Williamston Red Cedar Garden Club looks forward to Arbor Day

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By Teresa Fata
The Williamston Post

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Flower bed planted by the Williamston Red Cedar Garden Club in downtown Williamston

As spring blooms in Williamston, members of the Williamston Red Cedar Garden Club are getting ready for the events that the new season will bring.

Roxanne Houghton, the garden club president, has many goals and objectives that demonstrate the passion of members.

“(We want) to stimulate the love and knowledge of nature among amateurs; aid in the protection of native trees, plants, and birds; encourage home gardening and promote civic beautification; and aid one another in garden planting,” said Houghton.

The Williamston Red Cedar Garden Club is always looking for new members who share a passion for the beautification of Williamston. Carol Grainger, community liaison for the club, noted that the next meeting for prospective members to attend is on April 13 at 6:30 p.m. at the Williamston Depot Museum. It will feature a beekeeping presentation. To get involved with the club, simply show up at one of the meetings, held the second Monday of each month.

Although the club has many events throughout the year, arguably biggest is Arbor Day, which is April 24 this year. Houghton explained what goes into the club’s typical Arbor Day event.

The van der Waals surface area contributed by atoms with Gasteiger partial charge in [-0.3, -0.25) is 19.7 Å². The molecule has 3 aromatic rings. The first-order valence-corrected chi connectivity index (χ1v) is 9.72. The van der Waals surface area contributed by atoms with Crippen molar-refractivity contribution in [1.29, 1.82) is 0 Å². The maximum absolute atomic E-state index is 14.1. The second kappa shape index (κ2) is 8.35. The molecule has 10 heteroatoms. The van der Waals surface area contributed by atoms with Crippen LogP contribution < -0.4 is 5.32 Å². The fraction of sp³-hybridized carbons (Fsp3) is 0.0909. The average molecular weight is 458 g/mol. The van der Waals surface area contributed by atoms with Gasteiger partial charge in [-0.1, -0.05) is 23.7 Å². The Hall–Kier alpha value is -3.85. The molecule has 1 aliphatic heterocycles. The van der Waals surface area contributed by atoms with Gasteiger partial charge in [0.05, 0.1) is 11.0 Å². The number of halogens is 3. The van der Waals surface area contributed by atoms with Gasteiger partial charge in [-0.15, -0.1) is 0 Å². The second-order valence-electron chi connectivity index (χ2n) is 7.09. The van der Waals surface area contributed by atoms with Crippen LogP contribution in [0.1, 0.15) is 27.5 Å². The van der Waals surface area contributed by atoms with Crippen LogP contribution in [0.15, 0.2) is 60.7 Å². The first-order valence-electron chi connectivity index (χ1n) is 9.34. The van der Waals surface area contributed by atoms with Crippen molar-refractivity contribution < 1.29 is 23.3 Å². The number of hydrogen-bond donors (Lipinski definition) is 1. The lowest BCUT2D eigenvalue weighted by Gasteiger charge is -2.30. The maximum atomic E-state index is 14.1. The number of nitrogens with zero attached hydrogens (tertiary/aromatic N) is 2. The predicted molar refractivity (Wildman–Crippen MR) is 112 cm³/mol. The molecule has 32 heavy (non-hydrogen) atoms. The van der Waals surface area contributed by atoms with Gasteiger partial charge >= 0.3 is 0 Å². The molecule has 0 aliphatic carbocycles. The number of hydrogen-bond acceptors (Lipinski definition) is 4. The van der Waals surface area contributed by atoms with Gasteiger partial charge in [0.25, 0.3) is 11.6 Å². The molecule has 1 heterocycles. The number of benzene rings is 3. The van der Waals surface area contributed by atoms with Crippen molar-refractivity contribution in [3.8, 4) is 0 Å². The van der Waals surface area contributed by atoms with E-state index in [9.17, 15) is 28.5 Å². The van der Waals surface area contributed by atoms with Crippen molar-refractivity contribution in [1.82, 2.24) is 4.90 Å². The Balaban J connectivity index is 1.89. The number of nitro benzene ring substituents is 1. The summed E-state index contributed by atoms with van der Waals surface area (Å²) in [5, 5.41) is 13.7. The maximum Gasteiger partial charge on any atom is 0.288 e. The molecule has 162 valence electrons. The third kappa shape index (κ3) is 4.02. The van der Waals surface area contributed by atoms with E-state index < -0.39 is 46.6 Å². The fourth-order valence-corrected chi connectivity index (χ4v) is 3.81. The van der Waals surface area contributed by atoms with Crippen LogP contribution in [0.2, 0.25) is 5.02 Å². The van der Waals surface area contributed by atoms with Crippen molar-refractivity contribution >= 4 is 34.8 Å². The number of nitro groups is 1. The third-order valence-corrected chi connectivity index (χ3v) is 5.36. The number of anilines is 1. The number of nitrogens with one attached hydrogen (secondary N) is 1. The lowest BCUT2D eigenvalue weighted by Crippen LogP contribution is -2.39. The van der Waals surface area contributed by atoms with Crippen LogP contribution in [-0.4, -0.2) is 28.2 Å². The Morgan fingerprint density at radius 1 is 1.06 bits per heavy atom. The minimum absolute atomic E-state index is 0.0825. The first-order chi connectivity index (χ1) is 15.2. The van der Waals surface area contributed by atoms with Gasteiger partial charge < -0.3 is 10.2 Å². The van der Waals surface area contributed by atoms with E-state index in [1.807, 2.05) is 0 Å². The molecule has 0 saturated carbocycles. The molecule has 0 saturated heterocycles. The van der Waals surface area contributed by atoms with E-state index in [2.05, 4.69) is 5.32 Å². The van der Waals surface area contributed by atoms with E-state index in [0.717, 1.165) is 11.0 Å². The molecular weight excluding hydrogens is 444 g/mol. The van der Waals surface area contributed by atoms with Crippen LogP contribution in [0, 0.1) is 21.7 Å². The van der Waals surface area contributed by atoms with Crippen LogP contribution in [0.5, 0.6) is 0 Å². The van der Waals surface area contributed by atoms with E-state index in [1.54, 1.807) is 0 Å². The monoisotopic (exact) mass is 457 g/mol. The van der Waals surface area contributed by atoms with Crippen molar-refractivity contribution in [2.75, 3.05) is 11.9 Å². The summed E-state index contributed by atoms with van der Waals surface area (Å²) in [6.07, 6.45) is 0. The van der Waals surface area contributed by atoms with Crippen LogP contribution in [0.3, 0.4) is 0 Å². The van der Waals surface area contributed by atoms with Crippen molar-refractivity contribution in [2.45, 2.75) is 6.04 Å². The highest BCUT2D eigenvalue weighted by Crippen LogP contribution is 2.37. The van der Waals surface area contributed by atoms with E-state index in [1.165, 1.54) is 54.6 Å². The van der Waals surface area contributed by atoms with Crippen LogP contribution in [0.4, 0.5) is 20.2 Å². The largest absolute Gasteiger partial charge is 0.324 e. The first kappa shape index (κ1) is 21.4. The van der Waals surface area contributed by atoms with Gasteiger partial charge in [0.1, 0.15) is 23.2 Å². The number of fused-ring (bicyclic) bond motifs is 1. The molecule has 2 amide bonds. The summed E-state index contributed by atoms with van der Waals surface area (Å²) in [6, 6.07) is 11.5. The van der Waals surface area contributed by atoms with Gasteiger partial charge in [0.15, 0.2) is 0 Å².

“In the spring, the club purchases seedlings, wraps and sells them to the Williamston area elementary school children to promote junior gardeners and the environment,” Houghton explained.

Barb Donahue, one of the women planning the Arbor Day event, makes it clear that anyone in the community can participate in Arbor Day festivities, but even more than that, they’d love to welcome new members.

“We plant in May and we’re always happy to welcome people,” she said of the Arbor Day event. “But it’d be nice if… they’d join the garden club. We would love to have them.”
Donahue has been a member of the club since 1975, despite not showing much interest in gardening. She originally acted as treasurer for 15 years, and eventually found a passion in the club. She stresses that you don’t need to have a green thumb to become involved.

“The friendships you make are wonderful, because you get to work together. If you love flowers and enjoy gardening, it’s a wonderful thing to do,” Donahue said. “(However,) I got into the garden club and didn’t know a thing about gardening!”

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